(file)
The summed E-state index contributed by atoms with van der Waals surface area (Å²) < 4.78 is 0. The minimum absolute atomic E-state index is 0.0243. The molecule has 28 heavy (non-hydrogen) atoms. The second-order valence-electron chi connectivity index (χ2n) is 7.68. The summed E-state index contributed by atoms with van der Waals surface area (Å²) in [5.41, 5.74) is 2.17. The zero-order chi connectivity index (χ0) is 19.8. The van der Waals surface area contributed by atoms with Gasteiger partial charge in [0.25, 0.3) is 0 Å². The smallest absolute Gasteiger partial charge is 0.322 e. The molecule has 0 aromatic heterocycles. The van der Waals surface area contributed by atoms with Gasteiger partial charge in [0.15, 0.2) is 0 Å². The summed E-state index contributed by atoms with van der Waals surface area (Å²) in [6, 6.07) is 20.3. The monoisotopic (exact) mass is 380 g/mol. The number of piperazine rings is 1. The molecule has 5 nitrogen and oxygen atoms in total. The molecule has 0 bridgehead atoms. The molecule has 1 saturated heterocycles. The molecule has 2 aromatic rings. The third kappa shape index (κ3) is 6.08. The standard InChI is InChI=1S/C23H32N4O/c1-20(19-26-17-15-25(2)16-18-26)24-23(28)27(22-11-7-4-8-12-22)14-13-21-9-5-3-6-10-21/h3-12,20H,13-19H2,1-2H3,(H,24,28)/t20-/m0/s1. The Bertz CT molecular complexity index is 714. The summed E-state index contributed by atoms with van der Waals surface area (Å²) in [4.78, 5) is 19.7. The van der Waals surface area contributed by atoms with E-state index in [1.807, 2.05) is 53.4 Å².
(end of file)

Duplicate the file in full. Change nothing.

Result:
The summed E-state index contributed by atoms with van der Waals surface area (Å²) < 4.78 is 0. The minimum absolute atomic E-state index is 0.0243. The molecule has 28 heavy (non-hydrogen) atoms. The second-order valence-electron chi connectivity index (χ2n) is 7.68. The summed E-state index contributed by atoms with van der Waals surface area (Å²) in [5.41, 5.74) is 2.17. The zero-order chi connectivity index (χ0) is 19.8. The van der Waals surface area contributed by atoms with Gasteiger partial charge in [0.25, 0.3) is 0 Å². The smallest absolute Gasteiger partial charge is 0.322 e. The molecule has 0 aromatic heterocycles. The van der Waals surface area contributed by atoms with Gasteiger partial charge in [0.15, 0.2) is 0 Å². The summed E-state index contributed by atoms with van der Waals surface area (Å²) in [6, 6.07) is 20.3. The monoisotopic (exact) mass is 380 g/mol. The number of piperazine rings is 1. The molecule has 5 nitrogen and oxygen atoms in total. The molecule has 0 bridgehead atoms. The molecule has 1 saturated heterocycles. The molecule has 2 aromatic rings. The third kappa shape index (κ3) is 6.08. The standard InChI is InChI=1S/C23H32N4O/c1-20(19-26-17-15-25(2)16-18-26)24-23(28)27(22-11-7-4-8-12-22)14-13-21-9-5-3-6-10-21/h3-12,20H,13-19H2,1-2H3,(H,24,28)/t20-/m0/s1. The Bertz CT molecular complexity index is 714. The summed E-state index contributed by atoms with van der Waals surface area (Å²) in [4.78, 5) is 19.7. The van der Waals surface area contributed by atoms with E-state index in [1.807, 2.05) is 53.4 Å².